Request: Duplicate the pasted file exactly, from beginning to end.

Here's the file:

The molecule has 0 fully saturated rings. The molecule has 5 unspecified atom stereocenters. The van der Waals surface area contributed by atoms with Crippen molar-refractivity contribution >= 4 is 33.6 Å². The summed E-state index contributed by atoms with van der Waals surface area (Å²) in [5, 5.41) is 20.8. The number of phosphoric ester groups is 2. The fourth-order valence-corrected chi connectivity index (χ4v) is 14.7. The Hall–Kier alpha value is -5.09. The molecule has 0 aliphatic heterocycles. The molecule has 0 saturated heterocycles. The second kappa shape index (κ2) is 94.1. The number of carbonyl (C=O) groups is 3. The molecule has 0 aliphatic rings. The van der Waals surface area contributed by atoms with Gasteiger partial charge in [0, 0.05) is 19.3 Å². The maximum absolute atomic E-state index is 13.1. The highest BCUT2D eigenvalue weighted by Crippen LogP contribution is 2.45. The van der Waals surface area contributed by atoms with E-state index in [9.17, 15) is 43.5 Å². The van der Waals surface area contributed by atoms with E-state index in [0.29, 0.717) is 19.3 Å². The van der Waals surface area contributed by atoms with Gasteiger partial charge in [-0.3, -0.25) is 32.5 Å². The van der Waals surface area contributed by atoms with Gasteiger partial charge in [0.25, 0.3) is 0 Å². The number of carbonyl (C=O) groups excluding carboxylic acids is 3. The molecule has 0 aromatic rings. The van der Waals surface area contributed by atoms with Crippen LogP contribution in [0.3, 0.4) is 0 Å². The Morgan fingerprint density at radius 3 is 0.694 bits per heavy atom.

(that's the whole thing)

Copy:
The molecule has 0 fully saturated rings. The molecule has 5 unspecified atom stereocenters. The van der Waals surface area contributed by atoms with Crippen molar-refractivity contribution >= 4 is 33.6 Å². The summed E-state index contributed by atoms with van der Waals surface area (Å²) in [5, 5.41) is 20.8. The number of phosphoric ester groups is 2. The fourth-order valence-corrected chi connectivity index (χ4v) is 14.7. The Hall–Kier alpha value is -5.09. The molecule has 0 aliphatic heterocycles. The molecule has 0 saturated heterocycles. The second kappa shape index (κ2) is 94.1. The number of carbonyl (C=O) groups is 3. The molecule has 0 aliphatic rings. The van der Waals surface area contributed by atoms with Gasteiger partial charge in [0, 0.05) is 19.3 Å². The maximum absolute atomic E-state index is 13.1. The highest BCUT2D eigenvalue weighted by Crippen LogP contribution is 2.45. The van der Waals surface area contributed by atoms with E-state index in [9.17, 15) is 43.5 Å². The van der Waals surface area contributed by atoms with E-state index in [0.29, 0.717) is 19.3 Å². The van der Waals surface area contributed by atoms with Gasteiger partial charge in [-0.3, -0.25) is 32.5 Å². The van der Waals surface area contributed by atoms with Gasteiger partial charge in [0.25, 0.3) is 0 Å². The number of carbonyl (C=O) groups excluding carboxylic acids is 3. The molecule has 0 aromatic rings. The van der Waals surface area contributed by atoms with Crippen LogP contribution in [0.3, 0.4) is 0 Å². The Morgan fingerprint density at radius 3 is 0.694 bits per heavy atom.